Friday, February 24, 2017

Expanding Newark’s Riverfront Park


Last year, the NJ Department of Environmental Protection, the city of Newark The Trust for Public Land announced the groundbreaking for a nearly $8 million expansion of the city’s Riverfront Park.

Riverfront Park is an urban greenway meant to connect city residents to the Passaic River waterfront.

This is actually the beginning of the third phase of the park’s development, which entails two stretches of riverfront land that will be developed with a boardwalk, walkway system, a fitness zone, an overlook with seating, a bikeway, space for open-air events and a gateway to the downtown area. A walkway will also be constructed under the Jackson Street Bridge, allowing safe pedestrian crossing between the Ironbound section of Newark and downtown.

The first phase of the park system – developed as the result of a partnership among the city, Trust for Public Land and Essex County Parks Department – opened in 2012 and provides playing fields for baseball, soccer and football, as well as basketball and tennis courts.

A second phase of the park opened in 2013. This phase connected the recreational complex to the park through a gateway linked to riverfront green space, which was developed with a boardwalk noted for its burnished orange planking made from recycled plastic, walkways and a floating dock.

The DEP is providing approximately $6.3 million toward the estimated $7.76 million cost of this phase of the project, including funding for park construction and remediation. The Trust for Public Land has provided the balance of the funding through private donations and other local sources. Horizon Blue Cross/Blue Shield of New Jersey, based nearby, is funding the Horizon Wellness Trail through the Horizon Foundation and the Healthcare Foundation of New Jersey is providing funding for the Fitness Zone.

NJDEP Commissioner Bob Martin said. “Rivers have long been an integral part of urban communities. Connecting people to them again is an important aspect of redeveloping urban areas. The Administration has a proven track record of working with government leaders, community groups and nonprofit organizations to improve the quality of life in New Jersey’s cities through revitalization."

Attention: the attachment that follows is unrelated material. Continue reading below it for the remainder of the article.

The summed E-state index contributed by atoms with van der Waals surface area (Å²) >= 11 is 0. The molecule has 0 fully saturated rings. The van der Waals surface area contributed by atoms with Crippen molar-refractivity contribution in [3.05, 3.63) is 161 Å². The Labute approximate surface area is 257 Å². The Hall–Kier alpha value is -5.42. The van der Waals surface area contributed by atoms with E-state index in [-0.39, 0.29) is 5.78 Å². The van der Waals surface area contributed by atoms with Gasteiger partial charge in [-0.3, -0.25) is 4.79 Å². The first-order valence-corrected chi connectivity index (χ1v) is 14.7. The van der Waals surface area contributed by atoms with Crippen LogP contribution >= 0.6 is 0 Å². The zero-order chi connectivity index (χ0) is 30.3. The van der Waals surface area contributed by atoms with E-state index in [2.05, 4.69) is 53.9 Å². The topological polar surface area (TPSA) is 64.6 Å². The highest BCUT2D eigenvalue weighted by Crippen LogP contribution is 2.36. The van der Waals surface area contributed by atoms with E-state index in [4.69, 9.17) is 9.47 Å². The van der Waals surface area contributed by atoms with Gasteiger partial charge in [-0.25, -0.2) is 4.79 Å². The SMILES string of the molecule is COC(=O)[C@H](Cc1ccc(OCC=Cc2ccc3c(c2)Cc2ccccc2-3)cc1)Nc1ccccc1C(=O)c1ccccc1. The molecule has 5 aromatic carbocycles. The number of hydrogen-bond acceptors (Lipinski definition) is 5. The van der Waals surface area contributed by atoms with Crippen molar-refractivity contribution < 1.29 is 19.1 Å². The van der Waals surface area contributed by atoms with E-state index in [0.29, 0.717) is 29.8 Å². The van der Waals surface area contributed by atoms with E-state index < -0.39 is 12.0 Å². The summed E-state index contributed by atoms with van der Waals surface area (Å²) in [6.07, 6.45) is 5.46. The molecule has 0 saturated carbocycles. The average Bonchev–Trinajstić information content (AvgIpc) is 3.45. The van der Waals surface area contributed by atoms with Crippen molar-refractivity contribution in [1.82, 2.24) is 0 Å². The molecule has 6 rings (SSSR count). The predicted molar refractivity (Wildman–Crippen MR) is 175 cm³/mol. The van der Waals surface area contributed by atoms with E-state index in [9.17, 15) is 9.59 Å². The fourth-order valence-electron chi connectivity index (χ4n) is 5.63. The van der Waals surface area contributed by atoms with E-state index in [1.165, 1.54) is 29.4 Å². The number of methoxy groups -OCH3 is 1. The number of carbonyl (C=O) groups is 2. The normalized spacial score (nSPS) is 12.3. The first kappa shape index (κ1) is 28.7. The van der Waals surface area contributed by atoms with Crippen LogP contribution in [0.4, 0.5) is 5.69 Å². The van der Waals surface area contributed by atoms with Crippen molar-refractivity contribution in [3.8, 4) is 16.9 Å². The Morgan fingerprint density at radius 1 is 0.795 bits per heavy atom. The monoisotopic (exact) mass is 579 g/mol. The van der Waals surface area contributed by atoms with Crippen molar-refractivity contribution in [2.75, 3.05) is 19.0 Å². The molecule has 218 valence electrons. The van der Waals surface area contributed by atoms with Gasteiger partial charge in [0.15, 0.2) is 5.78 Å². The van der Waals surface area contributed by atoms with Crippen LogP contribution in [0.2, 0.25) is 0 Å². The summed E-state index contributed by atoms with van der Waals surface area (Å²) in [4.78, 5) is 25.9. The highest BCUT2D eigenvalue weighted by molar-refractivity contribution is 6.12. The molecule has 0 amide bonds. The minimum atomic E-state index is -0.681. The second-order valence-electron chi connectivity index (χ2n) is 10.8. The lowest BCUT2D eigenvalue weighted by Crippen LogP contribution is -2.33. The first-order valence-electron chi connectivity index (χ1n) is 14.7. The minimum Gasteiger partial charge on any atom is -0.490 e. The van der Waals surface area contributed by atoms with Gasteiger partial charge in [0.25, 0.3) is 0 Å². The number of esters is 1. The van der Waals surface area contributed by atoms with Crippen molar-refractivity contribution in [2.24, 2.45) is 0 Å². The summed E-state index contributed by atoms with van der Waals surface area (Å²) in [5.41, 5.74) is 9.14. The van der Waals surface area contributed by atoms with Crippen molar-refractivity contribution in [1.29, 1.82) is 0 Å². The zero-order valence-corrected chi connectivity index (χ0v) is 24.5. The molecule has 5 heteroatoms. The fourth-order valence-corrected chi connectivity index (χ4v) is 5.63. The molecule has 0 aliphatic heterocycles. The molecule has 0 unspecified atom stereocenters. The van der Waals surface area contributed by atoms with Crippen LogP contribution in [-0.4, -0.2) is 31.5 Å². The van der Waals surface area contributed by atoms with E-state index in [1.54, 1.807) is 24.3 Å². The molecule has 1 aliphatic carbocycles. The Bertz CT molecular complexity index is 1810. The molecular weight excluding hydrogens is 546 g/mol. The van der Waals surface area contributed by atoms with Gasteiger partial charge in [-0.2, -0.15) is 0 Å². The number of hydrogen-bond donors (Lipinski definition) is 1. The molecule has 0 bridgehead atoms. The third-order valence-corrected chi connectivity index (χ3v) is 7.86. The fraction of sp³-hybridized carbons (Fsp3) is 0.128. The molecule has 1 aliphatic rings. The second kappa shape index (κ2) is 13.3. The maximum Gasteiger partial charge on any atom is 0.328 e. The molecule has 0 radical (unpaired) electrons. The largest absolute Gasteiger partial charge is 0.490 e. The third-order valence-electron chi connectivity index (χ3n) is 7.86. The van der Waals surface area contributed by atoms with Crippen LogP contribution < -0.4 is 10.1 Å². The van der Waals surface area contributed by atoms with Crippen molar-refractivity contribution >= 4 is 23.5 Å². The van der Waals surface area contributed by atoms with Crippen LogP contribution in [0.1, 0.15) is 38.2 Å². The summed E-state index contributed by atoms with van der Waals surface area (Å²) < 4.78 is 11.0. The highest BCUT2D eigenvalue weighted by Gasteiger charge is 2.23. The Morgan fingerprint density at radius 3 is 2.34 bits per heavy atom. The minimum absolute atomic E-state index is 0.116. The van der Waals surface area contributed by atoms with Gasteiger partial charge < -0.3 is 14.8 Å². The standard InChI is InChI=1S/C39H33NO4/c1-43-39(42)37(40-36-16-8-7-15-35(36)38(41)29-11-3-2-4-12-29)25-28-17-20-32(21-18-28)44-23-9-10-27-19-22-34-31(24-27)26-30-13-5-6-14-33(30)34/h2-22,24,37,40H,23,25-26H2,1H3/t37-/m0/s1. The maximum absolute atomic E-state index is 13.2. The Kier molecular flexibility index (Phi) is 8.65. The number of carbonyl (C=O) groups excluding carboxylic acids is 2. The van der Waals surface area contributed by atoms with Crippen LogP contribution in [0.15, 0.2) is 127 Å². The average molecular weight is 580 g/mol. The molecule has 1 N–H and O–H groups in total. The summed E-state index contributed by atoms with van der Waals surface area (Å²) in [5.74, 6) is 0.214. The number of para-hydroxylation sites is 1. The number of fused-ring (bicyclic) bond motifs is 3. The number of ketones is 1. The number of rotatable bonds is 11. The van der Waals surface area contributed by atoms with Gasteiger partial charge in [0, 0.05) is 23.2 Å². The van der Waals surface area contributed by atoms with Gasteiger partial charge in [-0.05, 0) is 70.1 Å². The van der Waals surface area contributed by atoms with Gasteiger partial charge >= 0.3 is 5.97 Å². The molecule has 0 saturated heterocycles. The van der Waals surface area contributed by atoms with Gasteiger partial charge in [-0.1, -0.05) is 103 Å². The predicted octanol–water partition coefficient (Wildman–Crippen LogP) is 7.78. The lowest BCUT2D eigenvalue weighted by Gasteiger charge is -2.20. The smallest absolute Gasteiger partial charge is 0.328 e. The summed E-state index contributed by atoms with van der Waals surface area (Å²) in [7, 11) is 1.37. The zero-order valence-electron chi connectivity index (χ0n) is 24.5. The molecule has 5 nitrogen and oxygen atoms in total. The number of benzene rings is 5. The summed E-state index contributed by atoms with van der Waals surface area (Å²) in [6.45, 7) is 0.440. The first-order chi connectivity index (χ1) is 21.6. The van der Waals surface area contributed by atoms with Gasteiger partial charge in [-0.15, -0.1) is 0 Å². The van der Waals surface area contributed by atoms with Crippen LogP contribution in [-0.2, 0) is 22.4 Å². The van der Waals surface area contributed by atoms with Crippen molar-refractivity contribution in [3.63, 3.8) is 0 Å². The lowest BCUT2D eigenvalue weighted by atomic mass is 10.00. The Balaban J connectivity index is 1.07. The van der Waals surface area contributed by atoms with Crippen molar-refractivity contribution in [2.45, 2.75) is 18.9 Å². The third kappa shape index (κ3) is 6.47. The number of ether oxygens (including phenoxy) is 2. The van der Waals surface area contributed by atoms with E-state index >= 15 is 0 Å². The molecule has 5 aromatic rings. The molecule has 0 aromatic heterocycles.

"Our continued work on Riverfront Park allows the Passaic River to serve as a front door to the city,” said Newark Mayor Baraka.

“In addition to providing a great outdoor space for city residents and downtown workers to enjoy Newark’s riverfront, our partnership is helping to create a healthier community,” said Trust for Public Land New Jersey Director Anthony Cucchi. “For example, the park’s expansion will soon provide a Fitness Zone to exercise in, a new dedicated lane for cyclists, and the Horizon Wellness Trail to connect Newark’s Ironbound neighborhood with downtown Newark.”

The DEP added the park development sites to its Brownfield Development Area Program in 2009. Under this initiative, the DEP works closely with communities to design and implement plans that transform contaminated and/or underutilized properties into productive places again. The last use of the park development area was the Balbach Smelting and Refining Works.

The project is expected to be completed in 2017. The first phase of work will include and remediation of contaminants from historic fill – slightly contaminated dirt moved from other parts of the city many decades ago to reclaim waterfront land – as well as a small area of contamination from polycyclic aromatic hydrocarbons and total petroleum hydrocarbons. These areas will be capped with clean fill, grass, trees and shrubs.

The Christie Administration has played a pivotal role in another key component of revitalization – making sure the river is remediated from decades of industrial pollution that has contaminated sediments with pesticides, metals, PCBs and dioxins from the production of the Vietnam War-era defoliant Agent Orange.

In partnership with the DEP, the federal Environmental Protection Agency has launched a $1.4 billion remediation of the most heavily polluted stretch of river sediments, an 8.3-mile stretch of the lower river downstream of the park site. This project includes removing 3.5-million cubic yards of contaminated sediments to out-of-state facilities as well as bank-to-bank capping.

The EPA has removed the most heavily contaminated sediments from portions of the river near the Diamond Alkali Superfund site. The company polluted the river with toxic dioxins resulting from the manufacturing of Agent Orange.

The Passaic River was vital to the region’s economy for more than 100 years, attracting thousands of jobs and bringing prosperity, but pollution ultimately led to bans on any harvesting of crabs and limitations on eating fish from the river.

Today, due to many years of efforts – including cleaning up past contamination and park development such as the Riverfront Park project – Newark is realizing its potential as an important recreational and natural resource.

Though they live along the Passaic River, many Newark residents hardly know it's there.
For decades, pollution and development have kept the people and the Passaic apart.
But with the opening of Newark Riverfront Park, that's starting to change.


For more on the project from the Trust for Public Land, visit: www.tpl.org/our-work/parks-for-people/newark-riverfront-park

SOURCE: http://www.nj.gov/dep/newsrel/2016/16_0094.htm
PHOTO: Micro Documentaries for the Trust for Public Land

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